- Find_SSNs – (http://security.vt.edu/resources_and_information/find_ssns.html) – While the file name seems to imply it only searches for social security numbers, it also searches for PANs and will do so for a variety of file formats such as Word, Excel, PDFs, etc. Find_SSNs runs on a variety of Windows and UNIX platforms, but as with ccsrch, it does not run over a network; it must be run machine by machine. Find_SSNs seems to have a very low false positive rate.
- SENF – (https://senf.security.utexas.edu/) – Sensitive Number Finder (SENF) is a Java application developed at the University of Texas. If a computer runs Java, it will run SENF so it is relatively platform independent and supports many file formats similar to Find_SSNs. That said, as with the previous tools, SENF will not run over a network, it must run on each individual machine. I have found SENF to have a much lower false positive rate than ccsrch, but not as low as either Find_SSNs or Spider.
- Spider – (http://www2.cit.cornell.edu/security/tools/) – This used to be my favorite utility for finding PANs. Spider will scan multiple computers over a network, albeit slowly and the fact that it has a propensity for crashing when run over the network. However, it also seems to have a low false positive rate that is comparable to Find_SSNs.
I still use Spider and Find_SSNs for scanning log and debug files for PANs as I have yet to find anything as simple, fast and reasonably accurate when dealing with flat text files.
And yes, I use both as checks against each other for further reducing the false positive rate. It amazes me, as well as my clients, the amount of incidental and occasional CHD that we find in log and debug files due to mis-configuration of applications and vendors who forget to turn off debugging mode after researching problems.
But I am sure a lot of you are saying, “Flat files? Who stores anything in flat files these days?” And that is the biggest issue with the aforementioned open source solutions; none of them will scan a database from a table schema perspective.
If the database data store does coincidentally store clear text PANs as legible text, the aforementioned utilities will find it but that is pretty rare due to data compression, indexing and other issues with some database management systems.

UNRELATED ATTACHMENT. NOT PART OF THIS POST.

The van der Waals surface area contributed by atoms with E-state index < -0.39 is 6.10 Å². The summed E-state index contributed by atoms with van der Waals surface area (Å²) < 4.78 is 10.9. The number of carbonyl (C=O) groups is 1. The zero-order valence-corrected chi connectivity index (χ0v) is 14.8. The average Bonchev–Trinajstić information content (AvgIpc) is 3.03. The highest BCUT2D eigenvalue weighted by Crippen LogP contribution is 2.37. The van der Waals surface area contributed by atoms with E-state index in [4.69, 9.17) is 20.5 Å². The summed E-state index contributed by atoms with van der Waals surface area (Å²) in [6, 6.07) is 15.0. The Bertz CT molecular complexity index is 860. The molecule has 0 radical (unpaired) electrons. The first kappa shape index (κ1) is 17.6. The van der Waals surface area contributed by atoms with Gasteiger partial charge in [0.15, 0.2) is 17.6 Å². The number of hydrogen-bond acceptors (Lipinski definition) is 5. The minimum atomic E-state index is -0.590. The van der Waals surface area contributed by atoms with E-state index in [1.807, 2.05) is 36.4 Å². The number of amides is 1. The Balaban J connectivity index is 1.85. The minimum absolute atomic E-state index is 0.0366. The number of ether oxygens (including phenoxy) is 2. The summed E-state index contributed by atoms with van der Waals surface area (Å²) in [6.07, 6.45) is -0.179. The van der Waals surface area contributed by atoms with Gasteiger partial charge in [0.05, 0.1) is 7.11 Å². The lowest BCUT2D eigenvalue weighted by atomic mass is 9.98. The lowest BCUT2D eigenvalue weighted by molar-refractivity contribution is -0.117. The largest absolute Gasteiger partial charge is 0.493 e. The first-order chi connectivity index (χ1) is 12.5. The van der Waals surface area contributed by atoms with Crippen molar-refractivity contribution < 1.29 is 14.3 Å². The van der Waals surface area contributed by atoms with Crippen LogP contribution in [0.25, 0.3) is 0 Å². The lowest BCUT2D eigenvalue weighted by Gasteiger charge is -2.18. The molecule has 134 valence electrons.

As such, if you wanted to stay with open source, you had to be willing to use their code as a base and adapt it to scanning a particular database and table schemas unless you were willing to go to a commercial solution. That is until OpenDLP (http://code.google.com/p/opendlp/).
OpenDLP is my personal open source favorite now for a number of reasons. First, it uses Regular Expressions (RegEx) so you can use it to look not only for PANs, but a whole host of other information as long as it conforms to something that can be described programmatically such as social security numbers, driver’s license numbers, account numbers, etc.
Secondly, it will also scan Microsoft SQL Server and MySQL databases. And finally, it will scan reliably over the network without an agent on Windows (over SMB) and UNIX systems (over SSH using sshfs).
At least I have gotten fewer client complaints over OpenDLP than I have for Spider for network scanning. That said, OpenDLP can still tie up a server or workstation while it scans it remotely and it will really tie up a server running SQL Server or MySQL.
As such, you really need to plan ahead for scanning so that it is done overnight, after backups, etc. And do not expect to scan everything all at once unless you have only a few systems to scan. It can take a week or more for even small organizations.
But what if you have Oracle, DB/2, Sybase or some other database management system? Unless you are willing to take the OpenDLP source code and modify it for your particular data base management system, I am afraid you are only left with commercial solutions such as Application Security Inc.’s .DbProtect, Identity Finder DLP, ControlCase Data Discovery or Symantec Data Loss Prevention.
Not that these solutions handle every database management system, but they do handle more than one database vendor and some handle most of them.
You should now have some ideas of how to scope your CDE so that you are prepared for your next PCI assessment.
Cross-posted from PCI Guru